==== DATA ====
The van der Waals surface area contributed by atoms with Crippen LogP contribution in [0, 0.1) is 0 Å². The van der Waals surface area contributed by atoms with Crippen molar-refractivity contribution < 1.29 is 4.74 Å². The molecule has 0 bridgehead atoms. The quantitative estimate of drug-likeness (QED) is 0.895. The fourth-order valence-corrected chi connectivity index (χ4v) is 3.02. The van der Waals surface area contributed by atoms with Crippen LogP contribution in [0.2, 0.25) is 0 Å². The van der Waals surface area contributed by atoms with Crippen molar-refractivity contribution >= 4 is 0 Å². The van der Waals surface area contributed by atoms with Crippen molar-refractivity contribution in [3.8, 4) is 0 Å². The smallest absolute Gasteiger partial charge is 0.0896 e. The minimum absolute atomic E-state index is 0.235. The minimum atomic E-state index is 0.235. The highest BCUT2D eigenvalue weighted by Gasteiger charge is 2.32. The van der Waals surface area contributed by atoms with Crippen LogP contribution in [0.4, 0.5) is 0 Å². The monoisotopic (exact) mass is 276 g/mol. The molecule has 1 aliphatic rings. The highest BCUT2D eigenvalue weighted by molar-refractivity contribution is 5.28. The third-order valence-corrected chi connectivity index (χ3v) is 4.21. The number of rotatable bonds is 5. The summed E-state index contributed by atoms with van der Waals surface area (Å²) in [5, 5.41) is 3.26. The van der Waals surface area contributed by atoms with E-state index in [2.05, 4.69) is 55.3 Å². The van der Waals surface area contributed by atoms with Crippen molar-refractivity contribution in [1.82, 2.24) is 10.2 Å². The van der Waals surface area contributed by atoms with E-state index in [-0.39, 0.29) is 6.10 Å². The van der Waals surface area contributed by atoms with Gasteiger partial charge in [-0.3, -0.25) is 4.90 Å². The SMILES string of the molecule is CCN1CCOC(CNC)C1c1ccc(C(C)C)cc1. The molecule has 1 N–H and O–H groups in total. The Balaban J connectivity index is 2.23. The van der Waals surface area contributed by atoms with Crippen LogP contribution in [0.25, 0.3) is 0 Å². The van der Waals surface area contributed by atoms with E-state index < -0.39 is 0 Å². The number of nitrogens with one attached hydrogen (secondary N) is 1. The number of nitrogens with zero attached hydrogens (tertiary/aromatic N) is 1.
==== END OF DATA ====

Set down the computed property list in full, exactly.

The van der Waals surface area contributed by atoms with Crippen LogP contribution in [0, 0.1) is 0 Å². The van der Waals surface area contributed by atoms with Crippen molar-refractivity contribution < 1.29 is 4.74 Å². The molecule has 0 bridgehead atoms. The quantitative estimate of drug-likeness (QED) is 0.895. The fourth-order valence-corrected chi connectivity index (χ4v) is 3.02. The van der Waals surface area contributed by atoms with Crippen LogP contribution in [0.2, 0.25) is 0 Å². The van der Waals surface area contributed by atoms with Crippen molar-refractivity contribution >= 4 is 0 Å². The van der Waals surface area contributed by atoms with Crippen molar-refractivity contribution in [3.8, 4) is 0 Å². The smallest absolute Gasteiger partial charge is 0.0896 e. The minimum absolute atomic E-state index is 0.235. The minimum atomic E-state index is 0.235. The highest BCUT2D eigenvalue weighted by Gasteiger charge is 2.32. The van der Waals surface area contributed by atoms with Crippen LogP contribution in [0.4, 0.5) is 0 Å². The monoisotopic (exact) mass is 276 g/mol. The molecule has 1 aliphatic rings. The highest BCUT2D eigenvalue weighted by molar-refractivity contribution is 5.28. The third-order valence-corrected chi connectivity index (χ3v) is 4.21. The number of rotatable bonds is 5. The summed E-state index contributed by atoms with van der Waals surface area (Å²) in [5, 5.41) is 3.26. The van der Waals surface area contributed by atoms with E-state index in [2.05, 4.69) is 55.3 Å². The van der Waals surface area contributed by atoms with Crippen molar-refractivity contribution in [1.82, 2.24) is 10.2 Å². The van der Waals surface area contributed by atoms with E-state index in [-0.39, 0.29) is 6.10 Å². The van der Waals surface area contributed by atoms with Gasteiger partial charge in [-0.3, -0.25) is 4.90 Å². The SMILES string of the molecule is CCN1CCOC(CNC)C1c1ccc(C(C)C)cc1. The molecule has 1 N–H and O–H groups in total. The Balaban J connectivity index is 2.23. The van der Waals surface area contributed by atoms with Crippen LogP contribution in [0.25, 0.3) is 0 Å². The van der Waals surface area contributed by atoms with E-state index < -0.39 is 0 Å². The number of nitrogens with one attached hydrogen (secondary N) is 1. The number of nitrogens with zero attached hydrogens (tertiary/aromatic N) is 1.